Level Up Learning Lab: STEAM Education for Low-income Schools
MetadataShow full metadata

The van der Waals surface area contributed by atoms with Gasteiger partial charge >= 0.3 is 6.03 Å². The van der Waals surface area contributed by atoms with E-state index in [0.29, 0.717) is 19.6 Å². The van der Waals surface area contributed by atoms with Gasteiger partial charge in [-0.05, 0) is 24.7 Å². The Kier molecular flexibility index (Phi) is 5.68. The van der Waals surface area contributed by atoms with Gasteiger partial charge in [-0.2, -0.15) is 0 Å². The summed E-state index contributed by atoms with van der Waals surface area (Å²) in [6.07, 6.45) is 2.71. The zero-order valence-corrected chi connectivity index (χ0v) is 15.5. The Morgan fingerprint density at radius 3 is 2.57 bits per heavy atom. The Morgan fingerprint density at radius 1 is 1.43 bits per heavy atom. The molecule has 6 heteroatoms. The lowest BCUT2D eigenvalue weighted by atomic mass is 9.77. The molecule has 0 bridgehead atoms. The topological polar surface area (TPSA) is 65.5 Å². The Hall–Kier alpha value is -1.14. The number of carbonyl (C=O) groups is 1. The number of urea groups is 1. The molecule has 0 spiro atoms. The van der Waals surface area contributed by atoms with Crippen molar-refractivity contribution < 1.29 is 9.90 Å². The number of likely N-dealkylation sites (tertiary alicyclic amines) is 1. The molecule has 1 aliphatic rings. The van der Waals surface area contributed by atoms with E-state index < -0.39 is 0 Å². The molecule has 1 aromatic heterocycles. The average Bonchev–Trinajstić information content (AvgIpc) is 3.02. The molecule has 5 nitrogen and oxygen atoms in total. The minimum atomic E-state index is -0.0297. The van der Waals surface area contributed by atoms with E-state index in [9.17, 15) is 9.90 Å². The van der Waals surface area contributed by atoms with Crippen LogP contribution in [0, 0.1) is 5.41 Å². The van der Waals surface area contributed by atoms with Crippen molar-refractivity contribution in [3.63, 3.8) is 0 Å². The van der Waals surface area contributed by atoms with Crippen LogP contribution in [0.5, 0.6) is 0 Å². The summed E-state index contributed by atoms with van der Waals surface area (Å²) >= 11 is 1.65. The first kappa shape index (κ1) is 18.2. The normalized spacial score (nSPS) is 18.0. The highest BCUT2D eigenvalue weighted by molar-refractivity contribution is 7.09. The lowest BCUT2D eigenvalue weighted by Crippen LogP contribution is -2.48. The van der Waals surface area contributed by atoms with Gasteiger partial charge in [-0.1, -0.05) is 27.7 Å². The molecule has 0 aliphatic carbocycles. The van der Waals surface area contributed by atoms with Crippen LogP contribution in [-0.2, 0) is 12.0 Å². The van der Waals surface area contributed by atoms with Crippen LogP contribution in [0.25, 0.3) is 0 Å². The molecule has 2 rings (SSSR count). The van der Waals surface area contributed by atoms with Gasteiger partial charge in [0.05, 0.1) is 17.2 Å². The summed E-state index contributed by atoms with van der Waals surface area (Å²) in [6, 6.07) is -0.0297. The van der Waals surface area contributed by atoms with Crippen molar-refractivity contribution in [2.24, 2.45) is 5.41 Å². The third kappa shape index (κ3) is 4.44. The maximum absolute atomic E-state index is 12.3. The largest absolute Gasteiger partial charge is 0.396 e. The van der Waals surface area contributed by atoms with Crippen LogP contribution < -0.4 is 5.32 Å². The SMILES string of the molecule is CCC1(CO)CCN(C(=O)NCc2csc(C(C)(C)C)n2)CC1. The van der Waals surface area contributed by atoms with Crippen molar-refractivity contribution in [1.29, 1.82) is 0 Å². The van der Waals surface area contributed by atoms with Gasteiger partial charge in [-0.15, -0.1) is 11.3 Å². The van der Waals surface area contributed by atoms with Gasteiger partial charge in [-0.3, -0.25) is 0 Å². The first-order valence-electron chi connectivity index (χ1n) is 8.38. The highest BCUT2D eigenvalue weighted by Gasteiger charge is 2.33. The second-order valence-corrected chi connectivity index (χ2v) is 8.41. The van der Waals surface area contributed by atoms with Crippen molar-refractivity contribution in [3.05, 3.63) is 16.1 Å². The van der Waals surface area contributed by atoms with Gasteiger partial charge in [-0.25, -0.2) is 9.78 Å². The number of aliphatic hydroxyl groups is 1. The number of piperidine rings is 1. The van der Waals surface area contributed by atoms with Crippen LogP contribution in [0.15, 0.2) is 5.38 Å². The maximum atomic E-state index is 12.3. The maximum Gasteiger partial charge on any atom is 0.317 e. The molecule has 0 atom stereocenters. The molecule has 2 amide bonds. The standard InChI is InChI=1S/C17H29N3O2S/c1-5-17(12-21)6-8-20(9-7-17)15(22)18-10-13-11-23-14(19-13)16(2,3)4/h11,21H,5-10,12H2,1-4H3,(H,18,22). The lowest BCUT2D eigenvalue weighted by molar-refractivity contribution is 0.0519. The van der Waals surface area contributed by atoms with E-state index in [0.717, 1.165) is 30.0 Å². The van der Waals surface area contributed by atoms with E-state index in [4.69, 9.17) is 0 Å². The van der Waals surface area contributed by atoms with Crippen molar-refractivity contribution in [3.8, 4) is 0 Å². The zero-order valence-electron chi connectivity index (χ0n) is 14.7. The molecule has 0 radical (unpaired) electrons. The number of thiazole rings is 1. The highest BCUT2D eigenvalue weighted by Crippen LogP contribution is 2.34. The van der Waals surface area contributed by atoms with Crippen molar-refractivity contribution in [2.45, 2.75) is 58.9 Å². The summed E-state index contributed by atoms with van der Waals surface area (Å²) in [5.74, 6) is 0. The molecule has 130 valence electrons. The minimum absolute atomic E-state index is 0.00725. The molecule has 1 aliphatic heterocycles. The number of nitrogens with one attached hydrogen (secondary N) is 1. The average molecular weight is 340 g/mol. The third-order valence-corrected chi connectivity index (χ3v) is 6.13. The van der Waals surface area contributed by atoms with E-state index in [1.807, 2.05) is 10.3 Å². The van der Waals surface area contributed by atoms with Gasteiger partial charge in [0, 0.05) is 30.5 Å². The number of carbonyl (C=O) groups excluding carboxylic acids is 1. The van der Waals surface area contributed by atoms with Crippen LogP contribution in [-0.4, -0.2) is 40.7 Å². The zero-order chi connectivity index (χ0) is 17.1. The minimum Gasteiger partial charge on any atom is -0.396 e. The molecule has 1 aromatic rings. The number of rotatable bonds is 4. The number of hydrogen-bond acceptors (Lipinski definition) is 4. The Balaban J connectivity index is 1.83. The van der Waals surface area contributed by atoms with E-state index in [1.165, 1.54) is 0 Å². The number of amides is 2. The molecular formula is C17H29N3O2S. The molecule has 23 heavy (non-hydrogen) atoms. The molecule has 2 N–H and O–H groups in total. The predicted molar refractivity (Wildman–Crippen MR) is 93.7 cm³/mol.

The United States public education system is deeply segregated and unevenly balanced between socioeconomic classes and race. America’s poor and minority students have much lower achievement levels than their affluent peers, especially when compared to other countries around the world. Minority students routinely populate the lowest performing schools in the nation. Racial inequality is visible in graduation rates as well with far fewer minority students receiving a high school diploma than their Caucasian peers. This paper investigates the causes behind educational inequality in America. Schools found in these low-income areas typically lack the resources and experienced faculty needed to teach advanced courses in science, technology, and other fields. At the same time, most of these underperforming schools have eliminated the visual and performing arts in order to focus on core subjects like reading and math. It has been proven repeatedly that the arts are a cost-efficient means of increasing student engagement and achievement levels in many subjects. This thesis proposes a delivery system that brings art education and advanced subjects such as technology and engineering to low-income areas. It devises a cost efficient supplemental education model that is capable of delivering sustainable science, technology, engineering, art, and math (STEAM) education in low-income areas. The overall goal is to reduce the achievement gap that is currently found between low-income and affluent schools by providing resources to those areas where they are needed the most. This project is based on immersive research with community stakeholders and an extensive literature review of the current state of American public education. It investigates the causes behind educational inequality, offers an analysis of the current data, and describes the best possible local solution to this national crisis.